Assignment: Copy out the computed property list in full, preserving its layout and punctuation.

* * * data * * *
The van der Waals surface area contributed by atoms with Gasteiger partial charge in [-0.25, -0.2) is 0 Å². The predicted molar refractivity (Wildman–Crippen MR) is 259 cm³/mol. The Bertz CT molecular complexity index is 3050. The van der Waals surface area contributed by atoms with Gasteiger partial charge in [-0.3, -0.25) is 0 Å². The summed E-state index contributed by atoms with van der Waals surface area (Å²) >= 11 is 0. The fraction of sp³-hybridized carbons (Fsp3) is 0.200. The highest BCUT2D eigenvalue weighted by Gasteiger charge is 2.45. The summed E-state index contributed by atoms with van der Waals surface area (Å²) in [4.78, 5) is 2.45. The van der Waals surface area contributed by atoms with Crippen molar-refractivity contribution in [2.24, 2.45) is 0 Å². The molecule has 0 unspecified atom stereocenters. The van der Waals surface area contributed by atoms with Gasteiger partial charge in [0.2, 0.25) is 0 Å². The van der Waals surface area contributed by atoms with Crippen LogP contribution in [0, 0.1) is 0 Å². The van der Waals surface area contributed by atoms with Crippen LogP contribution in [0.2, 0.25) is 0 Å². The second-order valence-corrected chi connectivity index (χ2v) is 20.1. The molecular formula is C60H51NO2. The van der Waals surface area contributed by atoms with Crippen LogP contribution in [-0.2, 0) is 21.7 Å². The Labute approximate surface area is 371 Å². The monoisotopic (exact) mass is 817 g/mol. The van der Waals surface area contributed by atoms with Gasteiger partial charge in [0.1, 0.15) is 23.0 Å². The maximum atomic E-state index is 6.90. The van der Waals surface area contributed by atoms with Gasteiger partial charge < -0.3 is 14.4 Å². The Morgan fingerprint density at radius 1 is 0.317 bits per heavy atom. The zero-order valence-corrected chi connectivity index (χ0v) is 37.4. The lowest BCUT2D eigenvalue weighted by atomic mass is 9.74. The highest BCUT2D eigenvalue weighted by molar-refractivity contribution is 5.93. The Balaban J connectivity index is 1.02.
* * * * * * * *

The van der Waals surface area contributed by atoms with Gasteiger partial charge in [-0.25, -0.2) is 0 Å². The predicted molar refractivity (Wildman–Crippen MR) is 259 cm³/mol. The Bertz CT molecular complexity index is 3050. The van der Waals surface area contributed by atoms with Gasteiger partial charge in [-0.3, -0.25) is 0 Å². The summed E-state index contributed by atoms with van der Waals surface area (Å²) >= 11 is 0. The fraction of sp³-hybridized carbons (Fsp3) is 0.200. The highest BCUT2D eigenvalue weighted by Gasteiger charge is 2.45. The summed E-state index contributed by atoms with van der Waals surface area (Å²) in [4.78, 5) is 2.45. The van der Waals surface area contributed by atoms with Crippen molar-refractivity contribution in [2.24, 2.45) is 0 Å². The molecule has 0 unspecified atom stereocenters. The van der Waals surface area contributed by atoms with Gasteiger partial charge in [0.2, 0.25) is 0 Å². The van der Waals surface area contributed by atoms with Crippen LogP contribution in [0, 0.1) is 0 Å². The van der Waals surface area contributed by atoms with Crippen LogP contribution in [0.2, 0.25) is 0 Å². The second-order valence-corrected chi connectivity index (χ2v) is 20.1. The molecular formula is C60H51NO2. The van der Waals surface area contributed by atoms with Crippen LogP contribution in [-0.2, 0) is 21.7 Å². The Labute approximate surface area is 371 Å². The monoisotopic (exact) mass is 817 g/mol. The van der Waals surface area contributed by atoms with Gasteiger partial charge in [0.1, 0.15) is 23.0 Å². The maximum atomic E-state index is 6.90. The van der Waals surface area contributed by atoms with Gasteiger partial charge < -0.3 is 14.4 Å². The Morgan fingerprint density at radius 1 is 0.317 bits per heavy atom. The zero-order valence-corrected chi connectivity index (χ0v) is 37.4. The lowest BCUT2D eigenvalue weighted by atomic mass is 9.74. The highest BCUT2D eigenvalue weighted by molar-refractivity contribution is 5.93. The Balaban J connectivity index is 1.02.